Genesis: We’ve been obsessed with Molinier since about 1975. That’s something that’s important to us: to try and tell people about those who inspire or who teach us. We wouldn’t do this if it wasn’t for them. Go check them out. That’s not very common right now in the very cutthroat world of art—the one that we see. When we’re at art colleges teaching, the most common answer to the question, ‘What do you want to do when you leave?’ is, ‘Be rich and famous.’
Lia: Well, I think that exhibition demonstrated your interest in these spheres of influence. People talk a lot about building networks and choosing our own families and communities, but that also works in terms of a genealogical trajectory. Like what formed you and what is part of you; it’s not always in the present, it can be historical or the Pyramid Club.
Genesis: When we had our big run-in with British culture—with Prostitution—at the ICA, and the Arts Council announced that they weren’t going to fund us anymore when they were only giving us about 300 [GBP] a year. We just thought then that we were lucky to be moving on to [earning money through the band] Throbbing Gristle, so that we’d never beholden, that we can be censored because we need the money. It was actually an old man who lived in the park that told me to do a band. It’s the same information, but it reaches more people.
Lia: So there was a desire to reach more people?
Genesis: Oh yeah. We thought, ‘If we’re doing this, and we feel it’s right for us, maybe it’s going to be helpful to other people.’ You don’t insist, you share information.
Lia: Sometimes I think the most radical artists don’t view themselves as necessarily… They see themselves as almost populists, like [Rainer Werner] Fassbinder. He was just like, ‘I’m making films for my generation.’ The perception of the effort was that it was for everyone.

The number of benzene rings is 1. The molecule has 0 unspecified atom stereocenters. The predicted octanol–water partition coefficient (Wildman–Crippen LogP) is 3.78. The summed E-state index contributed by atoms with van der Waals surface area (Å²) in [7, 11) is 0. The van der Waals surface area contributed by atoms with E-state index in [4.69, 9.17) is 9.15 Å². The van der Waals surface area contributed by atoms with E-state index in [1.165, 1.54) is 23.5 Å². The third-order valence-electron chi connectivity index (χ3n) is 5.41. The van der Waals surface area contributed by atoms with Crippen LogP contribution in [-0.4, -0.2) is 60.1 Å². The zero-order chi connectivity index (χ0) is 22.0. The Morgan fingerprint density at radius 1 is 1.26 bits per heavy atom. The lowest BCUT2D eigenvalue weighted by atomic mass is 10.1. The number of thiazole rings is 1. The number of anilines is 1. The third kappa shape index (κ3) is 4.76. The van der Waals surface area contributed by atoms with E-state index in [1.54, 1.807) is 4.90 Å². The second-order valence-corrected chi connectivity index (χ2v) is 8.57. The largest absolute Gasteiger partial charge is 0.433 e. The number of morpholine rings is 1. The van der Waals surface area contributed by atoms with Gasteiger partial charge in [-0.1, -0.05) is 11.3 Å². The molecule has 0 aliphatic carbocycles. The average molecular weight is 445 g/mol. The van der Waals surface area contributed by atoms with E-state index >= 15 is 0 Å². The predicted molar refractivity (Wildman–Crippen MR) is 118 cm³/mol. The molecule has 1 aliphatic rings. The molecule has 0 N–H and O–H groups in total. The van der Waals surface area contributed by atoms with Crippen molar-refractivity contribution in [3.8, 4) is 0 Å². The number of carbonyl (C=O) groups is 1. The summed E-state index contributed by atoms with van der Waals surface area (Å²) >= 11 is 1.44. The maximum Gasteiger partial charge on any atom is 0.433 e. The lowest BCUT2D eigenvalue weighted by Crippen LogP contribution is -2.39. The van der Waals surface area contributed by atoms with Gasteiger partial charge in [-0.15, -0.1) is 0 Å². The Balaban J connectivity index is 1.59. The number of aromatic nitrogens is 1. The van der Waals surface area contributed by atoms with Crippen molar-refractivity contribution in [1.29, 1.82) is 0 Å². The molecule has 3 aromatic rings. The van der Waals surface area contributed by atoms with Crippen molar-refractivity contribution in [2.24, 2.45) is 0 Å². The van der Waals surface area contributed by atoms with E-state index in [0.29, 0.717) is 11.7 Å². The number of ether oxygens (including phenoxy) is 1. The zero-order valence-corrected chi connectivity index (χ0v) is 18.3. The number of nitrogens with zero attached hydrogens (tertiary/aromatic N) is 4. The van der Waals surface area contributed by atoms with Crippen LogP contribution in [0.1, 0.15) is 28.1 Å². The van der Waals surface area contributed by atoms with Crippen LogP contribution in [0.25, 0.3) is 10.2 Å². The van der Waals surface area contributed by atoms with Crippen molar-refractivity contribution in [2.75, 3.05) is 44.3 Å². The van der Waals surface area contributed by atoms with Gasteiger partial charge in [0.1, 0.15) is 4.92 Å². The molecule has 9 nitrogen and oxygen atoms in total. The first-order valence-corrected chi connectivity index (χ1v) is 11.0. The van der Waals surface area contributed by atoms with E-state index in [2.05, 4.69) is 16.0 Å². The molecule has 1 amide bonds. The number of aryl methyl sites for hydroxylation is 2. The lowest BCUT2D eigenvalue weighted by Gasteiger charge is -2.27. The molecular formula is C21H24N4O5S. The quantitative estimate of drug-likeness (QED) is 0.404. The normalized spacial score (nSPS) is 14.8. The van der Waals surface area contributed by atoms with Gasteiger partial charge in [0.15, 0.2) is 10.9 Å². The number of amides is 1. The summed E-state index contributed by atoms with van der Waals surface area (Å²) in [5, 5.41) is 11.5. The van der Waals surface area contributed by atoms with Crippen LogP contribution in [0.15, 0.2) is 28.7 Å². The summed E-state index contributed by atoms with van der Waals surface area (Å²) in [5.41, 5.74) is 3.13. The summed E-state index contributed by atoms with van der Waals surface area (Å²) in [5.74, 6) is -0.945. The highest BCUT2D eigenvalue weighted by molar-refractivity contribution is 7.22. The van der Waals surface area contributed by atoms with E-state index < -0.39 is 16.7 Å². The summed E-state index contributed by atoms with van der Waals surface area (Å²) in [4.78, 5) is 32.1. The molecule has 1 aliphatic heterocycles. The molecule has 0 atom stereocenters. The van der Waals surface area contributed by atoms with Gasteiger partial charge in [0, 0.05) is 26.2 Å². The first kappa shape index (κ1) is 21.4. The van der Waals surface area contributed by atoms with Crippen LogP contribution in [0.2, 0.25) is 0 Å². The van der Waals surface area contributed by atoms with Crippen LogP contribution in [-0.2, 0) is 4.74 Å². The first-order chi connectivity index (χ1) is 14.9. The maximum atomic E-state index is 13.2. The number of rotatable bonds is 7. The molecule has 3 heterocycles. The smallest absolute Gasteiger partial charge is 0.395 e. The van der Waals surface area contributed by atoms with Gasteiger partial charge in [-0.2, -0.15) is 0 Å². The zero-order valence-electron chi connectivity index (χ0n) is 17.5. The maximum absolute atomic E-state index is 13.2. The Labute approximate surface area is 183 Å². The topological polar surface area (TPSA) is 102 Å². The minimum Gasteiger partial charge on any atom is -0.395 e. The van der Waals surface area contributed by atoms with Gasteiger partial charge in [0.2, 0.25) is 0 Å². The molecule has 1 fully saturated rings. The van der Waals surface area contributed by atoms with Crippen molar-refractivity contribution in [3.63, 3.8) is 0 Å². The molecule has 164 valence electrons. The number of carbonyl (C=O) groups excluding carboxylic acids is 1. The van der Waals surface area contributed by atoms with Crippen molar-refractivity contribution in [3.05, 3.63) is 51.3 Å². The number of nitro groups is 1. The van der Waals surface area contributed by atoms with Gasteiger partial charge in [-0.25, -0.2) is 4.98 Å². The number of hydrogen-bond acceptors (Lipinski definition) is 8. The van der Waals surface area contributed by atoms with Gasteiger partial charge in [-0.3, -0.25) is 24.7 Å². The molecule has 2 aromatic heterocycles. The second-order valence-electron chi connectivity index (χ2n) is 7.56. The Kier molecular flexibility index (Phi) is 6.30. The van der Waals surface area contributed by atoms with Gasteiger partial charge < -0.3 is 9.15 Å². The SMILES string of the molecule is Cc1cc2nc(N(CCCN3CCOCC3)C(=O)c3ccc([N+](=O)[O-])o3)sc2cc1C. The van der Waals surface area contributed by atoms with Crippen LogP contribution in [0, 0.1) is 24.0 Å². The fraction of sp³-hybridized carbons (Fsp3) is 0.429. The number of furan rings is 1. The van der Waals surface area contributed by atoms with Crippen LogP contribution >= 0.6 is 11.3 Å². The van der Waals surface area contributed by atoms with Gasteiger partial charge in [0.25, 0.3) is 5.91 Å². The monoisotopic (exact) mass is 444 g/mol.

Genesis: That’s why it’s been so satisfying the last year or two touring with Psychic TV. We can go to St. Petersburg and get four or five thousand young people, and then Tbilisi in Georgia and get a full house. It makes them feel less isolated to know that there are people out there who’ve been through a similar experience and survived. It’s important that people aren’t intimidated into stopping thinking and stopping taking risks. More than ever now.
It’s still my dream, if there was ever a legacy, to have a community. Like a think tank, a certain number of creative people living together. Not all in one building, but in a village, just spinning new possibilities and encouraging people, giving them new skills, whatever. Present an alternative. It’s going to be almost impossible to be off the grid, and in a way we don’t want to be. We want to be in our zone maximizing our propaganda and then sharing back into the society in hope it will change like a virus. Change in society is important, but what’s even more important is changing human behavior. There’s something wrong with the way that people behave. The idea that there ever could have been a second war? Surely after you’ve seen maimed families and dead bodies, wounds, trauma, and devastated emotions, you would think, ‘What the fuck did we do that for?’ and never do it again. But we’ve done it again for thousands and thousands of years.